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Surge of New-Car Sales Swells Used-Car Lots

November 20, 2001

Making a deal on a used vehicle is tricky for consumers and dealers because the vehicle is always declining in value (depreciating). The

rate of decline depends on economic conditions and supply and demand for vehicles. And the recent surge of new-car sales attributed largely to zero percent and low-interest financing deals adds a new factor to the mix.

Strong new-vehicle sales for the past two years, however, already had impacted the used-car market before the events of Sept. 11. Data through August from the National Automobile Dealers Association (NADA), which publishes a monthly guide to used-vehicle values, showed the annual depreciation rate rose to about 15 percent this year from 13 percent last year. The increase is due partly to strong sales of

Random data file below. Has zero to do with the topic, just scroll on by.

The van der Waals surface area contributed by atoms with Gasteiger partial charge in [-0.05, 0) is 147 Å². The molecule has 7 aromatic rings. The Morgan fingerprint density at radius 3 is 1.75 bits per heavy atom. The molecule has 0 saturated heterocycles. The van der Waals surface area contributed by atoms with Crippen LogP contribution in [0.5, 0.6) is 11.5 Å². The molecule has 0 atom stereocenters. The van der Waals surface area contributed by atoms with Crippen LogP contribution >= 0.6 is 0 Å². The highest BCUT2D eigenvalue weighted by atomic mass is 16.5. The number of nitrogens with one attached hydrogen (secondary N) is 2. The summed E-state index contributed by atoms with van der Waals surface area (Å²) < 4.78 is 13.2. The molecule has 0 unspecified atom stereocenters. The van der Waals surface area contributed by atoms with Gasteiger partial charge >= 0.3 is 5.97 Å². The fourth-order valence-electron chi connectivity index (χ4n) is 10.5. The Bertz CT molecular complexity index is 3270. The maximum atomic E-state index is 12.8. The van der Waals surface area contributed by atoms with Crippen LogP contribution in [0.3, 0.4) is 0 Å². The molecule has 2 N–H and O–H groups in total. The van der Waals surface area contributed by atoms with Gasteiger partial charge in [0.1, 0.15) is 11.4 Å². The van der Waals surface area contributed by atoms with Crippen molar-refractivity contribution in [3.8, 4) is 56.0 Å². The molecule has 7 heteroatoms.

new vehicles in 1999 and 2000, some of which are beginning to show up in the used market.

Dealers in the last decade have relied more heavily on auctions to balance their used-car inventories. But so many used cars have arrived in recent weeks that they're having trouble

disposing of the surplus, according to the Associated Press.

Some dealers kept used-car inventories in line

by steering buyers who couldn't afford new cars to used ones. Wes Lutz's Dodge and Hyundai dealerships in Jackson, Mich., for instance, sold 108 used cars in October, up from an average of 85, according to AP.

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